Social Media Expert Jonathan Gilliam Shares Tips and Secrets for Networkers
Anyone in this business long enough understands the incredible need for marketing expertise — we are all marketers. Some are more sophisticated than others, especially on social media.
I recently interviewed Jonathan Gilliam, the rock star industry consultant and President of Momentum Factor LLC, a marketing firm for network marketing companies. Jonathan is President of Momentum Factor LLC, a renowned marketing & management consulting firm exclusively serving Direct Selling companies.
Jonathan has just released a new online training course, Social Media for Direct Selling in an attempt to educate the field in this complex area. – Ted Nuyten had the honour to interview Jonathan. In red Ted's questions:
Jonathan, what is the #1 thing a networker should know about social media?
That social media a new skill to learn. Unfortunately, a lot of folks have not transitioned their thinking from web marketing to social media. Social media is not a place to sell goods or market yourself. Rather it is a place to build and enhance relationships, and from there you earn permission to notify people about what you’re doing. It’s a different way of communicating.
What most networkers don’t know, for example, is when they promote and sell on Facebook rather than share and help, fewer people eventually ever even see the posts in their feeds — Facebook takes care of that for them by deeming their posts “irrelevant.” We’ve had people in our course who get pretty upset when they realize they have over-promoted to their community and lost the ability to reach them. That's hard to get back.
Be Active, Be Interesting on Facebook
So how should people market themselves if they can’t sell?
It’s just like in the real world. If you attend someone’s backyard cookout, do you set up a trade show booth? Of course not. You chat, talk about interesting things, make friends. You're authentic. Perhaps someone asks what you do for a living, and you share that. But you wouldn’t whip out a form and sign people up. Ok maybe some do! (laughs)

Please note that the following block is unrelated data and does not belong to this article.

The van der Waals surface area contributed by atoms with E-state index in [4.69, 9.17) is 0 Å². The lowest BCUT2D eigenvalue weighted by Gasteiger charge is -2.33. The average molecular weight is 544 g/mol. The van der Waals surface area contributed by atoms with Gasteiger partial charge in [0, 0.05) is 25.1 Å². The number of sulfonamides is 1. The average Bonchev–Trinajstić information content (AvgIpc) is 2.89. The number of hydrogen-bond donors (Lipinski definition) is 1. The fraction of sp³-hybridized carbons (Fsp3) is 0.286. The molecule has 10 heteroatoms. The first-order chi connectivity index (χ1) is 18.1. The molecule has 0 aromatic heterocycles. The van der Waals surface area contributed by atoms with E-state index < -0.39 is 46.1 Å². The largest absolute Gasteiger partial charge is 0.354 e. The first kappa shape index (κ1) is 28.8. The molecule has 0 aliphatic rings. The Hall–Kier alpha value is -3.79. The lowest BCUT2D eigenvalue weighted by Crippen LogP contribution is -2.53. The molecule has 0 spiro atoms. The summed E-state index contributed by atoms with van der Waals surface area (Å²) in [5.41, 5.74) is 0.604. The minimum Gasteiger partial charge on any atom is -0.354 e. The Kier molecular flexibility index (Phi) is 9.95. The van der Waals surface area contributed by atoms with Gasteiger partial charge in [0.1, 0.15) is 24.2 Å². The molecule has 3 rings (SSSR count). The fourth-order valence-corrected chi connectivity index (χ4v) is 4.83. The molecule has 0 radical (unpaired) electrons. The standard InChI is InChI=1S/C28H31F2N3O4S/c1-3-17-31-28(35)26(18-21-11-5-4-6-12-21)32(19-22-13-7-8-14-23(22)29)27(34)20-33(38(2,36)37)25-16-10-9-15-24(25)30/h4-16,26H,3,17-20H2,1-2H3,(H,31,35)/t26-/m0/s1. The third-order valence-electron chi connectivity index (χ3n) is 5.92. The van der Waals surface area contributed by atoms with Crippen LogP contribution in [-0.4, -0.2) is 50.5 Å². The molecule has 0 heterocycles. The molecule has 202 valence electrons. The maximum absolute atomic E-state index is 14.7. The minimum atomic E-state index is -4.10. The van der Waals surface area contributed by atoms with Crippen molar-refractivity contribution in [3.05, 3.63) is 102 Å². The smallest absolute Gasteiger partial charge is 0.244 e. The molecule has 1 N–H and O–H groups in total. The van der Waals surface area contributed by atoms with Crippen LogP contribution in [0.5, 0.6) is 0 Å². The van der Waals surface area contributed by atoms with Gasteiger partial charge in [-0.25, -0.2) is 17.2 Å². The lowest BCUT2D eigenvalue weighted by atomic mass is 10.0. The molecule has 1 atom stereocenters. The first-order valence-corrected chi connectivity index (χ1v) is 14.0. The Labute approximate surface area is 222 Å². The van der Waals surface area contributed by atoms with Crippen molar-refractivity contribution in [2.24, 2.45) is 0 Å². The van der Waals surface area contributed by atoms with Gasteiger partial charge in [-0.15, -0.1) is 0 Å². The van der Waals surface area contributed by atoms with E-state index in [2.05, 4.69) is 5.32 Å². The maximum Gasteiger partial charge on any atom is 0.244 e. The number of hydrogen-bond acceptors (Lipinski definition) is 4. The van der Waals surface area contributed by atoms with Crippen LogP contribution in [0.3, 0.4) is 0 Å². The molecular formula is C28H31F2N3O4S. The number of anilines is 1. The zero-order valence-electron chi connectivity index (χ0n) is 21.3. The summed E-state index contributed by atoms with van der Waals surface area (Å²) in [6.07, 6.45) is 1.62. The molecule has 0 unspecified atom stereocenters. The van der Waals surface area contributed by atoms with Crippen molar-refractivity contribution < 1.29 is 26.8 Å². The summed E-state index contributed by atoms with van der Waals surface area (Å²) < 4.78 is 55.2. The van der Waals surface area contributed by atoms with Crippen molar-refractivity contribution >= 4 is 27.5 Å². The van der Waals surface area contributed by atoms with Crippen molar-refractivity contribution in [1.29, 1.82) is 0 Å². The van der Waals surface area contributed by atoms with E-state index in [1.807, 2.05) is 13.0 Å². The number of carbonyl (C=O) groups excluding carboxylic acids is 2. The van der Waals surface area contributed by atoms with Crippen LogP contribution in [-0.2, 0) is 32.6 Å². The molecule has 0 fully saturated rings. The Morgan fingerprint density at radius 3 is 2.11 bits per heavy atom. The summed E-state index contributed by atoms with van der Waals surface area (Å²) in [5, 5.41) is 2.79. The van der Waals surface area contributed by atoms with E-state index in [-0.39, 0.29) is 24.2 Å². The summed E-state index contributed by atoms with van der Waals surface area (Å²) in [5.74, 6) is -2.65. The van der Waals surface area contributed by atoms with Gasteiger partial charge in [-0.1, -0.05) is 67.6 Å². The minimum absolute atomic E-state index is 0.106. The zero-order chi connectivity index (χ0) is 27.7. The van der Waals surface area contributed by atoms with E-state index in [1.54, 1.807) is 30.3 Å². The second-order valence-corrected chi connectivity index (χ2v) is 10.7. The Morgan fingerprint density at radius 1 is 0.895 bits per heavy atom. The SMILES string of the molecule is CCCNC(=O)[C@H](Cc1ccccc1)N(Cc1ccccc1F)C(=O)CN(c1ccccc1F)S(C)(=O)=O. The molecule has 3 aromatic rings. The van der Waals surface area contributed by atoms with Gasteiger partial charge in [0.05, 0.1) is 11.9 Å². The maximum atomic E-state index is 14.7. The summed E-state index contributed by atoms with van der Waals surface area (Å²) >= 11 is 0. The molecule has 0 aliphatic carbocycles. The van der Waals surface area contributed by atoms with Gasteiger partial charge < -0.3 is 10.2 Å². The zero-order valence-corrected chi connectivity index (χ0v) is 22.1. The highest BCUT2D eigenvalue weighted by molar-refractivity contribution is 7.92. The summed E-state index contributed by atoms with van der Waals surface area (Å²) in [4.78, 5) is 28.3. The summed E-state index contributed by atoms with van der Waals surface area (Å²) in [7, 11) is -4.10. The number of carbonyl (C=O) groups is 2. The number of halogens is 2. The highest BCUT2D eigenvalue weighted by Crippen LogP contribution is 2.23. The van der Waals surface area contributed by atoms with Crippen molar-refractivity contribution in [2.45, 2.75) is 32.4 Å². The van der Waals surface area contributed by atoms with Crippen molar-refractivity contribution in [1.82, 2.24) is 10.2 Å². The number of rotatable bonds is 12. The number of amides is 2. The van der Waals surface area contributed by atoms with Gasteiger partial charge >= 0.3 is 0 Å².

Ok I get it. So just being there and making small talk helps?
Exactly. Social marketing is not “online marketing” which is a completely different discipline. Some people have a “click” mentality – that the more fans or friends the better. Not true at all. I’d rather have 100 engaged fans than 1,000 lurkers. In our new course, we teach people to become connectors, not collectors. They need to find common interests, listen, share and connect with folks.
Attendee Interviews Social Media Training
Think about the best social media users, what are they doing? Do they hawk products? Or do they entertain, inform and connect?
So what about platforms. Do we need to be on all of them to maximize our business?
A new social media platform is born every three days. Most die on the vine, but a few capture a lot of people very quickly. Pinterest is a good example of one that is taking off. We also recently posted about Polyvore which is a new fashion-oriented network.
We teach you to choose the ones that work best for you and make them a primary tool in your arsenal. Some people live on Twitter and hardly ever check their Facebook page, others find LinkedIn or a well-done blog to be places they can build relationships.
Social media is analogous to real life If you make it another channel to sell things you'll soon find no one really wants to hear that. If you make it a place to have fun and connect, great things can happen for your business as a nice side benefit. But do it for the right reasons, and get smart about it. Learn all you can and do it right. And ultimately I think people will find working it for their businesses to actually be fun.
If you are a network marketing professional, I recommend Jonathan’s social media course. It is well worth the price. Go here for more information. ~TN
Social Media for Direct Selling, quick look from inside the course